Additionally, Haradinaj will hope that his summons will increase his popularity by highlighting his patriotic past as a guerilla fighter. He would like to repeat his feat of 2004 when he was named Prime Minister, despite having been recently questioned about war crimes. His personal popularity could lead to a stronger showing for his AAK party. 

The left-wing Vetëvendosje party will likely be hoping to build on a strong showing. The last election saw them becoming the single largest party in the Assembly. Vetëvendosje has subscribed to a range of different policies that are unpopular with the USA and EU. It has regularly organised public protests and participated in the regular release of tear gas in the Assembly in 20152016 and 2018. Albin Kurti, one of its leaders, has called for union with Albania and less American and European interference in Kosovo’s affairs. 

Moreover, the other parties have consistently locked Vetëvendosje out of coalition-building in Kosovo. This had taken place despite the fact that the party’s popularity has continued to grow. The last election result saw them move from being a significant protest party to the main opposition. Vetëvendosje will likely be confident in building on their previous election showing to earn the right to form a government. 

The Dialogue with Serbia

Haradinaj’s resignation could affect the EU-facilitated dialogue with Serbia. The dialogue intends to resolve issues relating to Serbia’s refusal to recognise Kosovo’s independence. Haradinaj stalled the dialogue negotiations by imposing 100% tariffs on Serbian goods. This policy attracted widespread international criticism. Haradinaj publicly justified the tariffs as a reaction to Serbia’s refusal to implement actions agreed within the dialogue process and its uncooperative attitude towards Kosovo outside of the dialogue. This was exemplified by Serbia’s blocking of Kosovo’s membership of Interpol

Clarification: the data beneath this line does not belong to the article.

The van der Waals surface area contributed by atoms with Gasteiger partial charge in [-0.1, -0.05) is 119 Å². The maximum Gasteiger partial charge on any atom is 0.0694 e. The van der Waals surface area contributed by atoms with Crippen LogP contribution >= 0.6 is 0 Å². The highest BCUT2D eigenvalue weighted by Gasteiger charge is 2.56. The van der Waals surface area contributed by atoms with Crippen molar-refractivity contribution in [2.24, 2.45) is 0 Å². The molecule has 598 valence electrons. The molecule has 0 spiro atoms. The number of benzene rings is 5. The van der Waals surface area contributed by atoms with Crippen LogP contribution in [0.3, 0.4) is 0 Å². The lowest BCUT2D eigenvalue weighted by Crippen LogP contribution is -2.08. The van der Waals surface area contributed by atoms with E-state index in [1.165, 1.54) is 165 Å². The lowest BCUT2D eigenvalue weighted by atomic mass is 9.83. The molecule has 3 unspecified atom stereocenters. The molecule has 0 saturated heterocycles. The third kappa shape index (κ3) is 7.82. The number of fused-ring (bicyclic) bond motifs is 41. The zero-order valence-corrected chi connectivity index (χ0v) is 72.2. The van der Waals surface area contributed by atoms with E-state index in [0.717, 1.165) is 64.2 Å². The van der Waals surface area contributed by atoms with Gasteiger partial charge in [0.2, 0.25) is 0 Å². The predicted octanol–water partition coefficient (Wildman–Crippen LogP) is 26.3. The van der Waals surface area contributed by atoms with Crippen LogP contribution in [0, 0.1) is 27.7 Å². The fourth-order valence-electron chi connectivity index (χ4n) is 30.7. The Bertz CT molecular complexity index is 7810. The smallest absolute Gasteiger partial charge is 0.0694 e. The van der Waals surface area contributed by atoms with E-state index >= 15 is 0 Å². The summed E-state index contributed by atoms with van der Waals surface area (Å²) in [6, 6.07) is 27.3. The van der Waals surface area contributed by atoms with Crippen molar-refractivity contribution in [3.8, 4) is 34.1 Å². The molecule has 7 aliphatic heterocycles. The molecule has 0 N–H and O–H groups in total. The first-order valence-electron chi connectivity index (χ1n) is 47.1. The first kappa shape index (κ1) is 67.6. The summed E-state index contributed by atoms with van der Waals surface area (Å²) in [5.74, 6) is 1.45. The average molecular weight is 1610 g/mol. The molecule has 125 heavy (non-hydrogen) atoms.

Haradinaj’s resignation itself, however, will not jump-start the dialogue again. President of Serbia Aleksandar Vučić stated immediately after the resignation that the dialogue will not resume until the tariffs are lifted. 


It is likely that Kosovo will hold new elections soon. Haradinaj and his party probably want to utilise any popularity he has gained by resigning. Most of the parties in the assembly, including Vetëvendosje, will also very likely support a new election. Some members of Haradinaj’s own government have even questioned its legality following his resignation. 

Haradinaj’s tariffs have left the dialogue with Serbia completely deadlocked. New elections and a new government could be a way to reset relations with Serbia. This would involve abolishing the tariffs on Serbian goods. Haradinaj would pay a heavy price in political credibility if he did it himself. A new head of government could be in a better position to end the tariffs without it presenting like a diplomatic defeat to Serbia. This is not guaranteed, however, as opposition parties have expressed support for the tariffs in the past. 

Categories: Europe, Politics

About Author

Luke Bacigalupo

Luke Bacigalupo is a political analyst currently based in Belgrade, Serbia. He holds degrees in South Eastern European Studies and Modern History from the University of Belgrade and the University of Oxford, respectively. He has previously worked as a political reporter at the Office of the EU Special Representative in Kosovo and at UNDP in Serbia.